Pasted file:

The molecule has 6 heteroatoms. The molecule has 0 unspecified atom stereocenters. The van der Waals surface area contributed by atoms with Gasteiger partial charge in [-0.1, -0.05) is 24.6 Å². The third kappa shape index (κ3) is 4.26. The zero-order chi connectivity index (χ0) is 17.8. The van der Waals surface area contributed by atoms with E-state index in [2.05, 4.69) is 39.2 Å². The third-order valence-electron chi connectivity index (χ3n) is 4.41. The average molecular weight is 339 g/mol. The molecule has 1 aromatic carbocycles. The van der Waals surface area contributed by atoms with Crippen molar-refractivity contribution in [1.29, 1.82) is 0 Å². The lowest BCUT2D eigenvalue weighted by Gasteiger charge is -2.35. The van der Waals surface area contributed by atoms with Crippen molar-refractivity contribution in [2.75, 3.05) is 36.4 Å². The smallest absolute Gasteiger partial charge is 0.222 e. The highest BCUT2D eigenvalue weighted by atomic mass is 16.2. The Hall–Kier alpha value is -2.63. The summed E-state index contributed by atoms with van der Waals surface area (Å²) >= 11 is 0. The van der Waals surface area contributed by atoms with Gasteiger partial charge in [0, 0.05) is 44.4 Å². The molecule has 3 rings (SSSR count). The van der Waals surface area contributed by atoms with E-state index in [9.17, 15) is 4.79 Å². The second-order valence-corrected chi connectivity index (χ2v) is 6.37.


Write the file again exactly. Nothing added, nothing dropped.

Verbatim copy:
The molecule has 6 heteroatoms. The molecule has 0 unspecified atom stereocenters. The van der Waals surface area contributed by atoms with Gasteiger partial charge in [-0.1, -0.05) is 24.6 Å². The third kappa shape index (κ3) is 4.26. The zero-order chi connectivity index (χ0) is 17.8. The van der Waals surface area contributed by atoms with E-state index in [2.05, 4.69) is 39.2 Å². The third-order valence-electron chi connectivity index (χ3n) is 4.41. The average molecular weight is 339 g/mol. The molecule has 1 aromatic carbocycles. The van der Waals surface area contributed by atoms with Crippen molar-refractivity contribution in [1.29, 1.82) is 0 Å². The lowest BCUT2D eigenvalue weighted by Gasteiger charge is -2.35. The van der Waals surface area contributed by atoms with Crippen molar-refractivity contribution in [2.75, 3.05) is 36.4 Å². The smallest absolute Gasteiger partial charge is 0.222 e. The highest BCUT2D eigenvalue weighted by atomic mass is 16.2. The Hall–Kier alpha value is -2.63. The summed E-state index contributed by atoms with van der Waals surface area (Å²) >= 11 is 0. The van der Waals surface area contributed by atoms with Gasteiger partial charge in [0, 0.05) is 44.4 Å². The molecule has 3 rings (SSSR count). The van der Waals surface area contributed by atoms with E-state index in [9.17, 15) is 4.79 Å². The second-order valence-corrected chi connectivity index (χ2v) is 6.37.